Africa's battle with the International Criminal Court has ratcheted up another notch, with South Africa defying the international court by welcoming an ICC fugitive at the latest African Union summit.
Sudanese President Omar al-Bashir, wanted on an ICC arrest warrant for genocide and war crimes in Darfur, jetted into Johannesburg on Saturday evening and took part in the African Union's group photo on Sunday as the summit began. He stood smiling in the front row of the photo, next to other African presidents, and gave a thumbs-up gesture to photographers.
Human-rights activists went to a Pretoria court on Sunday and obtained an interim order to prohibit Mr. al-Bashir from leaving South Africa until the court has ruled on whether he should be arrested. The court said the order should remain in force until the case resumes on Monday, but some Sudanese officials said Mr. al-Bashir might be leaving the summit on Sunday night.
His departure was unconfirmed, despite reports that his presidential airplane was positioning itself at a South African air base to prepare to leave. But whether he left or not, the South African government is unlikely to enforce the court order. The ruling political party, the African National Congress, asked the government to ignore the court order.
South Africa, as a signatory of the ICC treaty, was required to arrest Mr. al-Bashir. But it refused to take action on the weekend, without offering any official explanation. Its diplomats in The Hague said there was a "lack of clarity in the law" because of its "competing obligations" to the AU and the ICC, but the international court rejected the argument, saying that South Africa must arrest the Sudanese President immediately.
In the past, Mr. al-Bashir had twice refused to attend events in South Africa, after the government said it would be obliged to arrest him. But this time he apparently felt confident that he would escape prosecution because the AU has adopted a new policy of refusing to accept ICC jurisdiction over its leaders.
His presence in South Africa is a major blow to the ICC's legal and moral authority in Africa, since South Africa has previously been a supporter of the court. Many African leaders have accused the court of a bias against Africa, complaining that the court has prosecuted only African suspects so far.
Most of those prosecutions, however, were requested by African governments themselves, as the court has noted in its defence.
Mr. al-Bashir has said nothing publicly at the summit. Sudan's Foreign Minister Ali Ahmed Karti told local media that Mr. al-Bashir is "a leading president and a member of the African Union, and he will continue attending summits wherever they are."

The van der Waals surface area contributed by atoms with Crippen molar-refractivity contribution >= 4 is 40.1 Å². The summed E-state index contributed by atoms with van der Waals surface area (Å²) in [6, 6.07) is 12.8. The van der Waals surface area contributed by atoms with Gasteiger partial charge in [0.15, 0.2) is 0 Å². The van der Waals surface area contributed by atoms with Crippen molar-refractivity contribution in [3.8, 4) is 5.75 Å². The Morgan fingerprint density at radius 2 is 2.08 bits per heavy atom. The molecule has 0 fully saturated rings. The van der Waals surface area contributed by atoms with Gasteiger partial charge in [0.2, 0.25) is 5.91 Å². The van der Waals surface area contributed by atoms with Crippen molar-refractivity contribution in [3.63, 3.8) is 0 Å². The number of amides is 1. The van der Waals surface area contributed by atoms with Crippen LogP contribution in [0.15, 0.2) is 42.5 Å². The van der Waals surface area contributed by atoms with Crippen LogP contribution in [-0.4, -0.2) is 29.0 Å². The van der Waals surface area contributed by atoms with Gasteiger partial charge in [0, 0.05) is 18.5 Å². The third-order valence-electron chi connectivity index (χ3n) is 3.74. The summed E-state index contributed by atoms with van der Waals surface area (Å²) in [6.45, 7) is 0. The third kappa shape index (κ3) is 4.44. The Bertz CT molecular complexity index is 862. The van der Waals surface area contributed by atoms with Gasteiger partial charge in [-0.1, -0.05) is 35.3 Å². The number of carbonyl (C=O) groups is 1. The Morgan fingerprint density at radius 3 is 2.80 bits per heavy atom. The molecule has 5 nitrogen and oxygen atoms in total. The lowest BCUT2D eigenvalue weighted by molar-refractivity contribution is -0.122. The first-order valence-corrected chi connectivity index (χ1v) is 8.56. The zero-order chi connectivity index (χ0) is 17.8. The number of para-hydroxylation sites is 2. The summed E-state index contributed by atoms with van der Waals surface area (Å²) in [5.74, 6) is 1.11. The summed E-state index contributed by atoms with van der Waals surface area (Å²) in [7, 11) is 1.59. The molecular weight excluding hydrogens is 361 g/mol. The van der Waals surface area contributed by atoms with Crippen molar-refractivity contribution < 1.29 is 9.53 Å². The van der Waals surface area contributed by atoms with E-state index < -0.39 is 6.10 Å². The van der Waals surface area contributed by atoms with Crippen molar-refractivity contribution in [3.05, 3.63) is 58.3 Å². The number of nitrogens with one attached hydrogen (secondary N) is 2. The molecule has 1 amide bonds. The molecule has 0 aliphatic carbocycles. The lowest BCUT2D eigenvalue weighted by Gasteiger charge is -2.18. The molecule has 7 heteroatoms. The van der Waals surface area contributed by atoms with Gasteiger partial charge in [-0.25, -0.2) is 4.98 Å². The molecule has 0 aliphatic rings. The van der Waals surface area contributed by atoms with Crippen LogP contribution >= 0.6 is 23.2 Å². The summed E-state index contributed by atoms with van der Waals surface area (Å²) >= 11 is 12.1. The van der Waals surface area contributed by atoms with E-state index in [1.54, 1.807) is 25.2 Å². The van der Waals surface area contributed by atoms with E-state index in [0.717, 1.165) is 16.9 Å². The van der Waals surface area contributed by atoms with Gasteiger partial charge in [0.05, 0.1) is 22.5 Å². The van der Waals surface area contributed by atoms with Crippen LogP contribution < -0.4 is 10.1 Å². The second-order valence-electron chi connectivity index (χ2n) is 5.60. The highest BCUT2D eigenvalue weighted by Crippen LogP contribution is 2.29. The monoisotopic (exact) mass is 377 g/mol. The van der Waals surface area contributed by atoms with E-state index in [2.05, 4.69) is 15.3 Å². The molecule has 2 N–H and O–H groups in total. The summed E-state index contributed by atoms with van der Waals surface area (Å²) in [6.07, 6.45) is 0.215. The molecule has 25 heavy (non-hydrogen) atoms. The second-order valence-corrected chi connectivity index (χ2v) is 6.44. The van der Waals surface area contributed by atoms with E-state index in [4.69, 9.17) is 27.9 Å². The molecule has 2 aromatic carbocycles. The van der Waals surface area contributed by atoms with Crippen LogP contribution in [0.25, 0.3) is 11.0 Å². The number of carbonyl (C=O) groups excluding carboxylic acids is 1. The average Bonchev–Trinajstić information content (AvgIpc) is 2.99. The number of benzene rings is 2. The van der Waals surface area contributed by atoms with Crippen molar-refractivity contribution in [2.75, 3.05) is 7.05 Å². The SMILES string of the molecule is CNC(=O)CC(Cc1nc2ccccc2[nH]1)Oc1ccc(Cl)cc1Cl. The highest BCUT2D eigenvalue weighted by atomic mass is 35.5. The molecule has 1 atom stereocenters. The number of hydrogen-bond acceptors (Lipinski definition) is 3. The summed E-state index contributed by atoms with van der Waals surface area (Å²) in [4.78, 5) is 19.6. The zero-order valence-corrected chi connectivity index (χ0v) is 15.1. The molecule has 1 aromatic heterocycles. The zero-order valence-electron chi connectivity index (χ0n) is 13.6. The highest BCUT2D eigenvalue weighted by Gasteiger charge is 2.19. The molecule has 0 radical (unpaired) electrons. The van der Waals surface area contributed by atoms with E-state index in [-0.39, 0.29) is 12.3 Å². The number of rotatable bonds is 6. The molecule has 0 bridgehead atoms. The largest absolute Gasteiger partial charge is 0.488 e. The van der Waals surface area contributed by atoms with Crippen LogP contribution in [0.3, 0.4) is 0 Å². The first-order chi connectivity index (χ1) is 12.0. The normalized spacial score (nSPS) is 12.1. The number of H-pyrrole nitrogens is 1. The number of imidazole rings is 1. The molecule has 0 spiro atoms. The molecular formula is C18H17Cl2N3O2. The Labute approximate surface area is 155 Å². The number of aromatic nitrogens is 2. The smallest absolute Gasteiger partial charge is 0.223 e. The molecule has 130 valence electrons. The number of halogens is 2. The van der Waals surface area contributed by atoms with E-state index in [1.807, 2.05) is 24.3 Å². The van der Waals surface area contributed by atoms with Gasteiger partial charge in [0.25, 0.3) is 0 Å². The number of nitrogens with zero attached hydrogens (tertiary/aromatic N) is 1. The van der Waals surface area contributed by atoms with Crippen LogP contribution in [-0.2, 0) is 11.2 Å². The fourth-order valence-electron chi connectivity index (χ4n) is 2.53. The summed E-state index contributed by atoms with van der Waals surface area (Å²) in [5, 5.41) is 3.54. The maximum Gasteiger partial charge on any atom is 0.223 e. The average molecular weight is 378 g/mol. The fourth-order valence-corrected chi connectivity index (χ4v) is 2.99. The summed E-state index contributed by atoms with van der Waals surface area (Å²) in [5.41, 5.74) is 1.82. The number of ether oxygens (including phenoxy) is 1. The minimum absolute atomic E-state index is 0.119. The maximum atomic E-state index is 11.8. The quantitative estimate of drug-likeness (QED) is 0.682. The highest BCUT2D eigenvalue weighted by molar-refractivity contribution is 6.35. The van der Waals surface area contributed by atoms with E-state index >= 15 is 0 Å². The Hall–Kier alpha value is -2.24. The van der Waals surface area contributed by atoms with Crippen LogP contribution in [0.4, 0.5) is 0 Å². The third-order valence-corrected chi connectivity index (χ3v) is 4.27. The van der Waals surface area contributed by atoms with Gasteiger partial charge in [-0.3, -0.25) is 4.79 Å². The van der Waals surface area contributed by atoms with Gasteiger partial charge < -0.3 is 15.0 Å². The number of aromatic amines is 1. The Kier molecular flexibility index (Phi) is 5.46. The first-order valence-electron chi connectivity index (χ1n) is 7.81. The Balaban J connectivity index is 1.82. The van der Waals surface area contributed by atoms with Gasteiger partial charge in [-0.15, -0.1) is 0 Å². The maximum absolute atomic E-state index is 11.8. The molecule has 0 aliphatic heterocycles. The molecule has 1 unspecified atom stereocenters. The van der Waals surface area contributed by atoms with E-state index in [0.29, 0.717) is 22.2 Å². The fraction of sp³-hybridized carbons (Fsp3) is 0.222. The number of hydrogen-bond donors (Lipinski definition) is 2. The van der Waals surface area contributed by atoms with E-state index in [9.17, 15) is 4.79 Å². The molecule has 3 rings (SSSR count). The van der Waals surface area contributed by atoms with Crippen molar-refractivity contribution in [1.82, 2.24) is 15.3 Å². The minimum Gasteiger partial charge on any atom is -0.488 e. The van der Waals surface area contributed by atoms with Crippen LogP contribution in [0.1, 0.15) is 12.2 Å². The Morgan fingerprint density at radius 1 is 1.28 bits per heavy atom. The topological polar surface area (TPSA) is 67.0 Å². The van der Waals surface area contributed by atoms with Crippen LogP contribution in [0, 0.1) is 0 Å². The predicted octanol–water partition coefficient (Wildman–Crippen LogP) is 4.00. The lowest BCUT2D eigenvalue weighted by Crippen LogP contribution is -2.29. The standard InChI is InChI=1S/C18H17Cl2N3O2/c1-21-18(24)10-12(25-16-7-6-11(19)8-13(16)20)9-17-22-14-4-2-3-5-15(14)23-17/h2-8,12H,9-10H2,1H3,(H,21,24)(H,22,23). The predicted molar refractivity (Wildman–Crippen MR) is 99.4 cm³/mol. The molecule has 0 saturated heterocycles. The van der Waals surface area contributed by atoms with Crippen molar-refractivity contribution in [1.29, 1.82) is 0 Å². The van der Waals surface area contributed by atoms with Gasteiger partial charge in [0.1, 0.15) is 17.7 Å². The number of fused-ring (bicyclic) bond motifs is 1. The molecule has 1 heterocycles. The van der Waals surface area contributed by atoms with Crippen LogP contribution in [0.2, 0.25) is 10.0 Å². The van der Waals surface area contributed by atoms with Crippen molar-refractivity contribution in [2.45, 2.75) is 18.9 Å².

Mr. al-Bashir has previously attended summits at the AU headquarters in Addis Ababa, but the Ethiopian government – unlike South Africa – has not signed the ICC treaty.
South Africa's ruling party, the ANC, said the African Union's leaders have "immunity" from arrest at global summits because of "international norms."
Human-rights groups, along with the ICC itself, strongly disagreed with this argument and demanded that Mr. al-Bashir must be immediately arrested.
"Al-Bashir is a fugitive from justice," Amnesty International's research director for Africa, Netsanet Belay, said in a statement on Saturday. "If the government of President [Jacob] Zuma fails to arrest him, it would have done nothing, save to give succour to a leader who is accused of being complicit in the killing, maiming and torture of hundreds of thousands of people in a conflict that has blighted the lives of millions."
The ICC itself, in a ruling on Saturday at its headquarters in The Hague, said the South African government has a clear obligation to arrest Mr. al-Bashir immediately and surrender him to the court.
"There exists no ambiguity or uncertainty with respect to the obligation of the Republic of South Africa to immediately arrest and surrender Omar al-Bashir to the Court," presiding judge Cuno Tarfusser said in his ruling. He said the South African authorities "are already aware of this obligation."
Mark Kersten, a researcher at the London School of Economics who studies the International Criminal Court, said the South African decision to allow Mr. al-Bashir to visit the country could set a precedent that allows him to travel freely across Africa.
"It's clear that this is a rather dark day for the ICC and its relationship with the African Union," he said. "Not only has a member state allowed Bashir onto its territory, but that member state is South Africa, a country which has traditionally been a strong supporter of the Court and which is clearly an influential powerhouse that other African states look to for leadership."